Physics at the Energy, Intensity, and Astroparticle Frontiers



Scientific activities of the various Research Units

The High Energy Frontier
Beyond the Higgs boson, the LHC has found no evidence of new physics at the TeV
scale. One of the primary objectives of the LHC, its High Luminosity upgrade (HLLHC),
and future colliders is now to investigate whether a Higgs doublet is the sole
responsible for electroweak symmetry breaking. To achieve this important goal it is
necessary to perform a precise investigation of the Higgs boson properties and
accurate measurements of the interactions among the SM particles, which itself
requires both extremely accurate predictions for Standard Model processes as well as
a theoretical framework for new physics.
— The Effective field theories present a natural theoretical framework for
parameterizing new physics effects in the absence of evidence of new resonances. We
plan to employ the SM effective field theory (SMEFT) to investigate the signatures of a
large class of heavy new physics models. We will study how the new couplings can be
constrained at the LHC and future colliders, as well as how the associated operators
might be generated by realistic UV scenarios. A special focus will be on the Higgs selfcouplings
and interactions modifying the small Yukawa couplings. (PD,TS)
— It is crucial to identify the most sensitive experimental strategies for measuring and
constraining the new interactions appearing in the SMEFT. We plan to study differential
observables that can qualitatively and quantitatively improve the sensitivity of LHC to
new physics searches. In particularly we will focus on the diboson production, quark
anti-quark collisions, and vector boson fusion processes. Special attention will be paid
to the possibility of applying machine learning techniques to boost further the power of
the experimental search. (TS)
— We will provide precise predictions for Higgs processes. Gluon fusion processes
mediated by top quark loops are part of many processes relevant to Higgs physics.
Higher order corrections turn out to be numerically very relevant and hence need to be
taken into account. In some cases, standard methods like a large top mass expansion
have very limited validity and new techniques must be developed. (PD)
The combination of techniques for the evaluation of Scattering Amplitudes within
Perturbation Theory together with the Effective Field Theory approach provides a
systematic and universal technology for quantifying effects beyond the leading order in
the study of high energy processes.
— We plan to develop a novel mathematical framework for field theoretic calculations
which makes systematic use of intersection theory, for the automatic evaluation of
multiloop Feynman amplitudes. As recently discovered, using intersection theory, the
evaluation of scattering amplitudes can proceed in a purely algebraic way, like the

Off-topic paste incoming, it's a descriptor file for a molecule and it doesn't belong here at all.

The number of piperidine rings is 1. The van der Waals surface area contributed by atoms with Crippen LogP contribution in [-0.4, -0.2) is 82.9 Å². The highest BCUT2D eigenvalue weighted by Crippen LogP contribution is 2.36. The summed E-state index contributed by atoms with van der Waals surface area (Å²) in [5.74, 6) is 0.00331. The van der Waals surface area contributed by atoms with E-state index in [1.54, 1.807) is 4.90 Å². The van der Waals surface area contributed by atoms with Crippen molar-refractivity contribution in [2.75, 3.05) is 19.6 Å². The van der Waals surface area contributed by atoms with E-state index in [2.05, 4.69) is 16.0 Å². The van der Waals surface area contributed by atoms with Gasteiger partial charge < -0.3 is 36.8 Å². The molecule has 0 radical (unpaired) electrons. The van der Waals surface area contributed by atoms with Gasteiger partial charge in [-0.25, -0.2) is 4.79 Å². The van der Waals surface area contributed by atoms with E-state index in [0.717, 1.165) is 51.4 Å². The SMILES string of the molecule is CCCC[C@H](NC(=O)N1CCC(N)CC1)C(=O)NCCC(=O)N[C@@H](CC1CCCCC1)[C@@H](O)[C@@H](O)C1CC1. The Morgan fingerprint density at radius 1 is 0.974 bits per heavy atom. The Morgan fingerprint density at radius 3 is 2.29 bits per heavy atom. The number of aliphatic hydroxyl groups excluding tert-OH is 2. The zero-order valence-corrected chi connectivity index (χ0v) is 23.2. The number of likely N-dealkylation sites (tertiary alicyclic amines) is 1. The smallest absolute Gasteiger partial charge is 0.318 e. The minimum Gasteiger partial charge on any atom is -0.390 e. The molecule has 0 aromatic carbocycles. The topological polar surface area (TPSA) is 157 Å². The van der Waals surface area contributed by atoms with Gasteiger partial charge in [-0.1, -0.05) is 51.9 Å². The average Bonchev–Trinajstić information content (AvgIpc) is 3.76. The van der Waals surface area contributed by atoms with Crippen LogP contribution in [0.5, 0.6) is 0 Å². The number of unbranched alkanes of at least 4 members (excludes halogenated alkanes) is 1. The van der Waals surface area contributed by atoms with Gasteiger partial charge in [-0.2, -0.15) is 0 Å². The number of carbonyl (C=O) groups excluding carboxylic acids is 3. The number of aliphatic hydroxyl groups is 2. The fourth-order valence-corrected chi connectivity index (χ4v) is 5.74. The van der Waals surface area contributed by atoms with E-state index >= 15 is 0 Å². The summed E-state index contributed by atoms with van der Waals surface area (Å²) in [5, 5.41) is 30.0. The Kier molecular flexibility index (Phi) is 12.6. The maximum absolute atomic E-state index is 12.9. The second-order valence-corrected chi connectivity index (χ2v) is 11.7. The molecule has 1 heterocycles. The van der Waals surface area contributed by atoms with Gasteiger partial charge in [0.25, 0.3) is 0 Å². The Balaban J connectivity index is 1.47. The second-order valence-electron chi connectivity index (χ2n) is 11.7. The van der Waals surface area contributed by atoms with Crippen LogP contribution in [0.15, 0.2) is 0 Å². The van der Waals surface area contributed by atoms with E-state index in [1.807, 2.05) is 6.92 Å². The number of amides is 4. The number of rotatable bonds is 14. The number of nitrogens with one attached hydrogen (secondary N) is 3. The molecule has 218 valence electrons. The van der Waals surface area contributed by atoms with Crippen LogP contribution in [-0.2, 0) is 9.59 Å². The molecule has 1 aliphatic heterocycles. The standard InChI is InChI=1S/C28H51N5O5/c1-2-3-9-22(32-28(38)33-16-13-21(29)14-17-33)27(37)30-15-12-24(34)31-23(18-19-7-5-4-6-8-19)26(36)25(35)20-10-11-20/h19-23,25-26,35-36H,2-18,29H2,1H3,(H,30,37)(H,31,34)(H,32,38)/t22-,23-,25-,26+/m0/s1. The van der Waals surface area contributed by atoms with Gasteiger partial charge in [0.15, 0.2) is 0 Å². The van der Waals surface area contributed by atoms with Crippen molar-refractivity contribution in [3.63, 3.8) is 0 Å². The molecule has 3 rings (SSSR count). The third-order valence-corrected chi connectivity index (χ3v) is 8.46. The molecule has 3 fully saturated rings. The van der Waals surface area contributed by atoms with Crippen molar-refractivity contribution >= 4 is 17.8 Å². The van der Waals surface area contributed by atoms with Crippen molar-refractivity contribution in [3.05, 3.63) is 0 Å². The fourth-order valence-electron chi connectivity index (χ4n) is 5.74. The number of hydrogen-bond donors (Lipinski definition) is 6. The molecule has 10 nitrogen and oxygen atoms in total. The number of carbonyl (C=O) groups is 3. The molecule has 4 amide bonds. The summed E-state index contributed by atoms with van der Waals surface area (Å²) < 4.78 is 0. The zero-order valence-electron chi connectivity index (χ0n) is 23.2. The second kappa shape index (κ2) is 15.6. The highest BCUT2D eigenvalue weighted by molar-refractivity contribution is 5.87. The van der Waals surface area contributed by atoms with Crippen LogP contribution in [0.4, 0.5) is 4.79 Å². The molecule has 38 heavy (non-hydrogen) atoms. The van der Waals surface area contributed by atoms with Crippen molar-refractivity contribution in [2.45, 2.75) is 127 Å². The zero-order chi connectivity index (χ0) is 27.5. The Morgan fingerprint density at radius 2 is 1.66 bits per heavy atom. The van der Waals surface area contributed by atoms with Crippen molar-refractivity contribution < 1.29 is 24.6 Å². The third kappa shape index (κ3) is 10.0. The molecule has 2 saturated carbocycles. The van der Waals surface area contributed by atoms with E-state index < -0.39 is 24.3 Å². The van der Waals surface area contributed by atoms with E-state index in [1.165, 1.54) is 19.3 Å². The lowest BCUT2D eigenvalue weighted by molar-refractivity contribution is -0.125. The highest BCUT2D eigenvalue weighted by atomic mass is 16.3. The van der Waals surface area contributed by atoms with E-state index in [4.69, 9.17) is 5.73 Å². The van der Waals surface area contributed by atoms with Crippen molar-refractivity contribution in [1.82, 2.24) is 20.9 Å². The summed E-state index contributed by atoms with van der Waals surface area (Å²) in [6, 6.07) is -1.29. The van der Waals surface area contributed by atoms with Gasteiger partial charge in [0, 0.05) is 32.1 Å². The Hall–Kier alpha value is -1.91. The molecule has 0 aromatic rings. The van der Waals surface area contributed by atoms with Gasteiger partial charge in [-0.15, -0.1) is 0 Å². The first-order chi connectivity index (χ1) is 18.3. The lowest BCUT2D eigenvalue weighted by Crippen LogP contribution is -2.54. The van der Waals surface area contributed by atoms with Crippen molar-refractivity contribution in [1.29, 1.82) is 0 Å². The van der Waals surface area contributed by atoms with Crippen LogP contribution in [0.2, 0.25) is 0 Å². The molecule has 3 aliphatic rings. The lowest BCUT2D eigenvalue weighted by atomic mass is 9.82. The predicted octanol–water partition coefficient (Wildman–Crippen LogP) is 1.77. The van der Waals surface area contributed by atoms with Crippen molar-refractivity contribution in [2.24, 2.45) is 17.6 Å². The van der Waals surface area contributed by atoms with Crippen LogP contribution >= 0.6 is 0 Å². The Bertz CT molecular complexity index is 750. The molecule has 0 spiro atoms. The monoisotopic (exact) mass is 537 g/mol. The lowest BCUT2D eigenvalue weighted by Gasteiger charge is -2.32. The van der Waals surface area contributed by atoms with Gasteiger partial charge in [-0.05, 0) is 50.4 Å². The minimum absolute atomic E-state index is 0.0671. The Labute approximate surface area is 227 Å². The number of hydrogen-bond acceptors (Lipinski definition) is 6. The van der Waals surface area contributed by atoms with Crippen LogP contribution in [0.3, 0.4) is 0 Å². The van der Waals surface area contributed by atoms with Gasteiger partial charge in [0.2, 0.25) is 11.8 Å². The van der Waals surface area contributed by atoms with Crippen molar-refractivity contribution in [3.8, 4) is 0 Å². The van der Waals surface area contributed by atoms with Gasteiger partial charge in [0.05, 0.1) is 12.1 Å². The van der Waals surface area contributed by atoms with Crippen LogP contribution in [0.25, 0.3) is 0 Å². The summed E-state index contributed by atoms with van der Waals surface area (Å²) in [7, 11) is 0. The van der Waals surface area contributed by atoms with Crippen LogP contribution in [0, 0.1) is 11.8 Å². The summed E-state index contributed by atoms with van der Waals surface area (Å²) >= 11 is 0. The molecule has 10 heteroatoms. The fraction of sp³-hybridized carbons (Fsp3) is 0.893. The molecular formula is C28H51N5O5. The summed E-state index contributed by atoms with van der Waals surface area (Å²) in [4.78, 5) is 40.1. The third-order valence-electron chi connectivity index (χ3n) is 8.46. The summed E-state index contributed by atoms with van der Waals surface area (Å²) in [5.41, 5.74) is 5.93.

decomposition of a vector in a vector space. The research in this direction is highly
interdisciplinary, involving many formal areas of theoretical high-energy physics. (PD)
— Future hadron and linear colliders will operate at energies never probed before. We
plan to develop new techniques and formalisms that allow us to directly access the
leading high energy behavior of electroweak processes. (PD)
— The lack of evidence of new physics at the TeV scale suggests our perspective on
the hierarchy problem, and in fact on the entire field of Physics Beyond the SM, might
need a change of paradigm. We will thus explore novel approaches to model-building
in light of this puzzling state of affairs. (PD, TS)
The Intensity Frontier

— The long-standing muon g-2 discrepancy is one of the most intriguing hints of New
Physics emerged so far in particle physics. In the near future the experimental
precision in its measurement will be significantly improved, and for this reason
considerable effort is being devoted to reduce the theoretical uncertainty in the SM
prediction, currently dominated by the hadronic corrections. A novel approach has been
proposed to infer the latter via the measurement of elastic scattering of high-energy
muons on atomic electrons, an idea at the heart of the proposal of the MUonE
experiment (under testing phase at CERN). For this new approach to be competitive
with more conventional ones, theoretical predictions for electron-muon scattering
should be calculated at the highest available precision. We plan to study electron-muon
scattering at NNLO. (PD)
— We plan to classify new physics explanations of the muon g-2 anomaly and
investigate their main direct and indirect signatures in the light of all currently available
experimental data. Moreover, since also the electron g-2 has recently exhibited an
anomaly, we will investigate the flavour structure required for new physics scenarios in
order to simultaneously account for both anomalies while being compatible with the
tight constraints from flavour data. (PD)
— The evaluation of scattering amplitudes involving massive particles, both as virtual
and external states can be relevant both for high-energy and high-intensity research. In
the latter case, our two-fold objective aims at providing higher-order QED corrections to
muon-electron scattering relevant for the analyses of the MUonE experiments, as well
as for the related di-muon production at $e^+ e^-$-machines, of interest for the BES
and Belle experiments. Top-pair production in hadronic collisions shares many
mathematical features with muon-pair production. Therefore, we expect to improve the
analytic understanding of this process as well. (PD)
— The flavor puzzle remains one of the most unexplained aspects of the Standard
Model. We will continue to explore models for the fermions mass spectrum. More
specifically, we plan to analyze modular invariant models of fermion masses. Modular
invariance can highly constrain the superpotential in this class of models, to the point of